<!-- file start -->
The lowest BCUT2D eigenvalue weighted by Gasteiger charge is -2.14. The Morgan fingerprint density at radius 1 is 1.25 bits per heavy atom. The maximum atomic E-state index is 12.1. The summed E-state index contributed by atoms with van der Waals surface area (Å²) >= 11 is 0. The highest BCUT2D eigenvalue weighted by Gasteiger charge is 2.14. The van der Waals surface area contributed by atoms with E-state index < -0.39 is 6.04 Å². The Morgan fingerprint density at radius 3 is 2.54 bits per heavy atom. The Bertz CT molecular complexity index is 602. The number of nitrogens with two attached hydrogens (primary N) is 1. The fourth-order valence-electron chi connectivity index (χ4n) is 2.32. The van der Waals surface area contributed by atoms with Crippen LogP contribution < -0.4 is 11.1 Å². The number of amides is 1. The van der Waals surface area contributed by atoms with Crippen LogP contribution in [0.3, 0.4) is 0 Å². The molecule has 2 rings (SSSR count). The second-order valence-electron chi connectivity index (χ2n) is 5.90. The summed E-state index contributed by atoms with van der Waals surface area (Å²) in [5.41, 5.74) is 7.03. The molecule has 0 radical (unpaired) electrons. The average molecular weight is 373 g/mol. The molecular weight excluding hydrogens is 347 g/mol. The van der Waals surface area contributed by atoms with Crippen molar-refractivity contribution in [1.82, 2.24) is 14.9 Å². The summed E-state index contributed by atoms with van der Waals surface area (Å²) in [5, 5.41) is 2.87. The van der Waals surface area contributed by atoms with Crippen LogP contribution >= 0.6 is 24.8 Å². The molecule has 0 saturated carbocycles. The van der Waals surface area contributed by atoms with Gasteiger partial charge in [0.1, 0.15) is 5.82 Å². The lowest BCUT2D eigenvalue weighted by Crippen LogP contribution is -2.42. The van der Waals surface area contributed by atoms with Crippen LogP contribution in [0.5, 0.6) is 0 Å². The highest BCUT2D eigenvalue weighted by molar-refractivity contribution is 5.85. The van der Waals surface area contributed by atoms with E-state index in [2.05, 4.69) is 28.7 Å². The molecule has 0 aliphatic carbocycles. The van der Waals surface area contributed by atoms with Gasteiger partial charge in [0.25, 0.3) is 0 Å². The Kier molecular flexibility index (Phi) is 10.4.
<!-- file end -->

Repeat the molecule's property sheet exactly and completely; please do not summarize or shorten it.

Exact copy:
The lowest BCUT2D eigenvalue weighted by Gasteiger charge is -2.14. The Morgan fingerprint density at radius 1 is 1.25 bits per heavy atom. The maximum atomic E-state index is 12.1. The summed E-state index contributed by atoms with van der Waals surface area (Å²) >= 11 is 0. The highest BCUT2D eigenvalue weighted by Gasteiger charge is 2.14. The van der Waals surface area contributed by atoms with E-state index < -0.39 is 6.04 Å². The Morgan fingerprint density at radius 3 is 2.54 bits per heavy atom. The Bertz CT molecular complexity index is 602. The number of nitrogens with two attached hydrogens (primary N) is 1. The fourth-order valence-electron chi connectivity index (χ4n) is 2.32. The van der Waals surface area contributed by atoms with Crippen LogP contribution < -0.4 is 11.1 Å². The number of amides is 1. The van der Waals surface area contributed by atoms with Crippen LogP contribution in [0.3, 0.4) is 0 Å². The molecule has 2 rings (SSSR count). The second-order valence-electron chi connectivity index (χ2n) is 5.90. The summed E-state index contributed by atoms with van der Waals surface area (Å²) in [5.41, 5.74) is 7.03. The molecule has 0 radical (unpaired) electrons. The average molecular weight is 373 g/mol. The molecular weight excluding hydrogens is 347 g/mol. The van der Waals surface area contributed by atoms with Crippen molar-refractivity contribution in [1.82, 2.24) is 14.9 Å². The summed E-state index contributed by atoms with van der Waals surface area (Å²) in [5, 5.41) is 2.87. The van der Waals surface area contributed by atoms with Crippen LogP contribution >= 0.6 is 24.8 Å². The molecule has 0 saturated carbocycles. The van der Waals surface area contributed by atoms with Gasteiger partial charge in [0.1, 0.15) is 5.82 Å². The lowest BCUT2D eigenvalue weighted by Crippen LogP contribution is -2.42. The van der Waals surface area contributed by atoms with Crippen LogP contribution in [0.5, 0.6) is 0 Å². The highest BCUT2D eigenvalue weighted by molar-refractivity contribution is 5.85. The van der Waals surface area contributed by atoms with E-state index in [2.05, 4.69) is 28.7 Å². The molecule has 0 aliphatic carbocycles. The van der Waals surface area contributed by atoms with Gasteiger partial charge in [0.25, 0.3) is 0 Å². The Kier molecular flexibility index (Phi) is 10.4.